[190 NJSuper Page 571]
We find the foregoing authorities to be inapplicable for the reason that the Hannoch firm's engagement in the Hyland case never contemplated, even remotely, representation on behalf of Chelsea. It was manifest from the beginning that the interests of Smithville and Chelsea were hopelessly incompatible. This was clearly recognized in the letters of December 2, 1977 and December 9, 1977 between ABC, Smithville Inns' parent corporation, and Chelsea in which the parties decided upon the manner in which Smithville would be represented. In its letter of December 2, after noting that "(u)nder the circumstances attending this litigation and given the facts alleged in the complaint, we are sure you agree that we should select our own counsel," ABC informed Chelsea that it had chosen the Hannoch firm to serve as its lead counsel. That letter informed Chelsea that Hannoch had been instructed to bill Smithville periodically and stated that it would submit those statements to Chelsea "for reimbursement." It closed by saying that
to the extent that there is no conflict between your position and ours, counsel, of course, have been instructed to cooperate and work jointly with you in the defense of this action.
To this Chelsea replied on December 9 in the following language:
Your suggestion that your company's subsidiary, Historic Smithville Inns, Inc., engage its own counsel to defend it in the action filed in the Superior Court of New Jersey, Chancery Division, Atlantic County, entitled as above is acceptable to our company and your counsel selection is highly acceptable to us. Please submit to us the statements from your counsel after payment so that we may reimburse your company.
We would appreciate you having your counsel keep us advised as the matter progresses which you can appreciate is necessary for our files and records. You may be fully assured that our company will cooperate completely with you and your counsel in connection with the defense of this action. [Emphasis supplied].
The repeated reference to "your counsel" leaves no doubt about Chelsea's understanding that the irreconcilable conflict between the two foreclosed any possibility that their respective interests could not be represented with undivided loyalty by the same attorney. Nor is there any question about the parties' intention that Smithville would hire its own attorney to represent it in the
[190 NJSuper Page 572]
case, that it would pay the bills submitted by its attorney and be later reimbursed therefor by Chelsea. Other than to say it would "appreciate" being kept abreast of developments by the Hannoch firm, Chelsea postulated no conditions. Clearly, a lawyer-client relationship between Hannoch and Chelsea was not contemplated. The arrangement is distinctly different from those in the cases relied upon by Chelsea wherein an attorney selected by the insurer was assigned to represent the insured in the defense of a covered claim. More is required to establish a lawyer-client relationship than, as appears here, merely that the insurer ultimately absorbs the cost of the insured's legal representation.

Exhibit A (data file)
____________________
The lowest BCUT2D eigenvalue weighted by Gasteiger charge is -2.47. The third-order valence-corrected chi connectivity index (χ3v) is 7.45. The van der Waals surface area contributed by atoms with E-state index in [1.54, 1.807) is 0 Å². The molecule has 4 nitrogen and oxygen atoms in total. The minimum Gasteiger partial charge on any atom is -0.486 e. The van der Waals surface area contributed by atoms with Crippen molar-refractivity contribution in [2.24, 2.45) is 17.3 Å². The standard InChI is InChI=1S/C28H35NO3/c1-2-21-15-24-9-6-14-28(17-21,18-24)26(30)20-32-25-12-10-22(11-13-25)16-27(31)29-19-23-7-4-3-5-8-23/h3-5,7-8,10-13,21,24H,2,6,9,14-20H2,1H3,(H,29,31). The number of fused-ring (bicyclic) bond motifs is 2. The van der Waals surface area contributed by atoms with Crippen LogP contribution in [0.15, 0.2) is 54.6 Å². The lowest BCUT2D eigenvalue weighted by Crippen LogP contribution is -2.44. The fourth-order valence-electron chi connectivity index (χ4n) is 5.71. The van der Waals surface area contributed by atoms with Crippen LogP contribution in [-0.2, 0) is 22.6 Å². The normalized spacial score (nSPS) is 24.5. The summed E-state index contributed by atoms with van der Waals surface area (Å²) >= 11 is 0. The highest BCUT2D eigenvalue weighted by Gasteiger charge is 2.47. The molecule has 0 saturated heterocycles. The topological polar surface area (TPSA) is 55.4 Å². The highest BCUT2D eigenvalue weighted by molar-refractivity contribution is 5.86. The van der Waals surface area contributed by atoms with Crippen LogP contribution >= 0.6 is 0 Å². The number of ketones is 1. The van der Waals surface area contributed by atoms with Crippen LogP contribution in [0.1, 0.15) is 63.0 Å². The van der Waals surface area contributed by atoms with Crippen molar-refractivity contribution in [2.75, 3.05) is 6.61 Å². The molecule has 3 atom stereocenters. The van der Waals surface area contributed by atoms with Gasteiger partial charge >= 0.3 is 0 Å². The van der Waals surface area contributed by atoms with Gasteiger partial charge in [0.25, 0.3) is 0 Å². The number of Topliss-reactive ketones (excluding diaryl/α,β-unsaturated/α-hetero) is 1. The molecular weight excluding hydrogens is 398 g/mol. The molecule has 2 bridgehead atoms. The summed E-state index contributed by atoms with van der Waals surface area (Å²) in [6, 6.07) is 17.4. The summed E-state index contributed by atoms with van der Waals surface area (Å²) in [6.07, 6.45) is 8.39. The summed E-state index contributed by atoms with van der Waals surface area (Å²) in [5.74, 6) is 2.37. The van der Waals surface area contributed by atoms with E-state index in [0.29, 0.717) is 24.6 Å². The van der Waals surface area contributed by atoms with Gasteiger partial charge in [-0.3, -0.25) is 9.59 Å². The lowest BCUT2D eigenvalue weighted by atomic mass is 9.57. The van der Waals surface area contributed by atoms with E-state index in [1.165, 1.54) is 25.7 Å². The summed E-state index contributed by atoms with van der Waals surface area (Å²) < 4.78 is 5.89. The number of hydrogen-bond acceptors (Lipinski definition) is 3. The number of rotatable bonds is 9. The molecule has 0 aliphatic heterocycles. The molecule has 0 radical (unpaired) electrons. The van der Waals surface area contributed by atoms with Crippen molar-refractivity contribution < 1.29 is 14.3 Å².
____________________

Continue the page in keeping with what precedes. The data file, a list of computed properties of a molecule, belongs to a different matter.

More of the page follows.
As to Chelsea's claim of a conflict of interest, it is precisely this which the parties recognized in this anomalous situation where Chelsea was charged by the Attorney General with having created a defect in the very title it had insured and was called upon to defend. Chelsea's alleged fraud lay at the heart of the Attorney General's suit, and it could not have been overlooked that any reasonably competent counsel would, in addition to resisting the claim of defective title, take all measures integral to the representation of Smithville, including the recovery of damages from Chelsea for fraud if it were proven. This is the course followed by the Hannoch firm in February 1978, nearly a full year before Chelsea decided that the attorney's conflicting loyalties effectually relieved it from reimbursing Smithville for fees.
In substance, Chelsea contends, in support of the conclusion reached by the trial court, that the material ordered disclosed is excepted from the lawyer-client privilege under the following language of Evid. R. 26(2):
Where 2 or more persons have employed a lawyer to act for them in common, none of them can assert such privilege as against the others as to communications with respect to that matter.
Because we have determined that the Hannoch firm was retained only to represent Smithville, not Chelsea, even though the expenses of representation were to be borne by the latter,
[190 NJSuper Page 573]
the foregoing exception is unavailable and we conclude that the trial court erred in granting the discovery order of February 22, 1983. That order is, accordingly, reversed. As to Chelsea's cross-appeal from the order of March 16, 1981, striking its defense that plaintiff herein is not an insured under its title policy, we affirm for the reasons stated by Judge Haines in his formal written opinion for the Chancery Division which is published at 184 N.J. Super. 282 (Ch.Div.1982).